Most of us have experienced the loss of taste and smell when we have a bad head cold. Nothing smells or tastes quite right. Now, imagine your ability to remember and reason are also impaired. You might go ahead and eat rotting leftovers because they don't smell that bad, and you’d forgotten that you put them in the refrigerator weeks ago. Or, you might overbalance your diet with sweets, because sugar is the only thing you can still taste. In both cases health and safety become impaired.
How does dementia affect sense and smell?
Dementias, such as Alzheimer’s, can impair the areas of the brain that enable the sense of smell and taste and the ability of the individual to process them. When this occurs, eating and drinking can become less pleasurable. This is often the cause of unhealthy weight loss and malnutrition. If you are caring for a loved one with dementia, you will want to take extra precautions for safety, as well as find creative ways to keep them eating as healthy as possible.
Here are some tips from key sources, including The Alzheimer’s Association, Alzheimer’s Care Resource Center and our team at Anthem Memory Care.
- Safeguard the surroundings. A loved one who has lost the ability to smell, along with cognitive decline, may no longer be able to make safe decisions and identify potential hazards.
- Make sure old leftovers and out-of-code foods are promptly removed from the refrigerator.
- Avoid the perils of gas leaks and fires, due to your loved one not being able to smell the gas or smoke. Make sure smoke and gas detectors are in place.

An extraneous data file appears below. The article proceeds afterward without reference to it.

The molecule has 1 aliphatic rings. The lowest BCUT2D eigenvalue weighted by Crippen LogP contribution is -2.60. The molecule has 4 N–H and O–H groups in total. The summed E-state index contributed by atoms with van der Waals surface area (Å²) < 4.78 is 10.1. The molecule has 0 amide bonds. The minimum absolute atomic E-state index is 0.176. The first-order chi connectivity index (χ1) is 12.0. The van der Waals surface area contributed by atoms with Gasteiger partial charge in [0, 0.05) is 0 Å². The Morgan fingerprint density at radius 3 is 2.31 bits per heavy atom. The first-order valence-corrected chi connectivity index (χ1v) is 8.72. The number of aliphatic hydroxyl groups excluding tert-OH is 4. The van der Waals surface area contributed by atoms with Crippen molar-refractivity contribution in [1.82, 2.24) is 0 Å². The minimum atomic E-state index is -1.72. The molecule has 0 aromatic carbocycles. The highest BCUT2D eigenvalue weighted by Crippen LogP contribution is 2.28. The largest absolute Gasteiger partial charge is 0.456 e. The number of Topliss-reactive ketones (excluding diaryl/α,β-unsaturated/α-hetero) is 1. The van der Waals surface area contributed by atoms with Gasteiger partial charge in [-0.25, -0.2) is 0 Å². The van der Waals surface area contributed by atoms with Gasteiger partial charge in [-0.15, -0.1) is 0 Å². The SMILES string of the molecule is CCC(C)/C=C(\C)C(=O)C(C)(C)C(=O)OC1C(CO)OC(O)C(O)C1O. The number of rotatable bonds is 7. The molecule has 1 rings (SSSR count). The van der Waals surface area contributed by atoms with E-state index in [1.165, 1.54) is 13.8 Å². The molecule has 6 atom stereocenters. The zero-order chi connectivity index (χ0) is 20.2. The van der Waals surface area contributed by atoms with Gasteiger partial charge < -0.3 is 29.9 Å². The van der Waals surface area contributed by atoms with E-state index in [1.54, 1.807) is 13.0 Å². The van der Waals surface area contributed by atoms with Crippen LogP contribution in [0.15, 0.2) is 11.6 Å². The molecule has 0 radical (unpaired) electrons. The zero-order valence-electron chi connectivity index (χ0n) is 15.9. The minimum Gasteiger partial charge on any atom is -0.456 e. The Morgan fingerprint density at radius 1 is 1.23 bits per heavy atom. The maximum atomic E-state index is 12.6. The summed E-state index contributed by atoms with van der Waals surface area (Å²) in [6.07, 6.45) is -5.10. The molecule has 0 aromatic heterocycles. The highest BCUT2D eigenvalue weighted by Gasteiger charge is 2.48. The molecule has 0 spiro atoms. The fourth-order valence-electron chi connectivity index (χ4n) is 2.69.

- Conduct your own informal smell and taste tests with your loved one to determine what, if any, foods and drinks they still are able to taste and enjoy. Make a list of those foods and keep it updated.
- From this list you can begin to build a healthy meal and snack plan that balances out any cravings for sugar and fatty foods (common with dementia) that might pose a health risk.
- Get creative with food preparation. For example, try creating healthy shakes which include daily requirements of protein and vegetables. Ask your physician or dietitian for additional tips on creating balanced meals that your loved one will be able to eat.
- Avoid potentially confusing combinations of food on the plate. Keep each dish simple.
- Try to make your loved one’s meal time a sociable time. By joining them at the table and engaging in light conversation, the mealtime will be more pleasant and increase your loved one’s desire to eat along with you.
It is important to take the time to get to know your loved one’s sensory capabilities and how dementia has impacted one or more of them. By understanding this you can develop strategies to keep them safe, minimize negative reactions and optimize positive ones. Be aware that his or her sensory capabilities may change over time. Make it a point to keep on top of your loved one’s sensory responses and adjust your approach accordingly.
Above all, don’t give up! At Anthem Memory Care communities, our creative chefs enjoy finding new ways to prepare delicious and nutritious meals for our residents that they, along with family members, can enjoy. We make the effort with each resident to determine what foods will put a smile on his or her face. With effort, patience and loving care, you can too.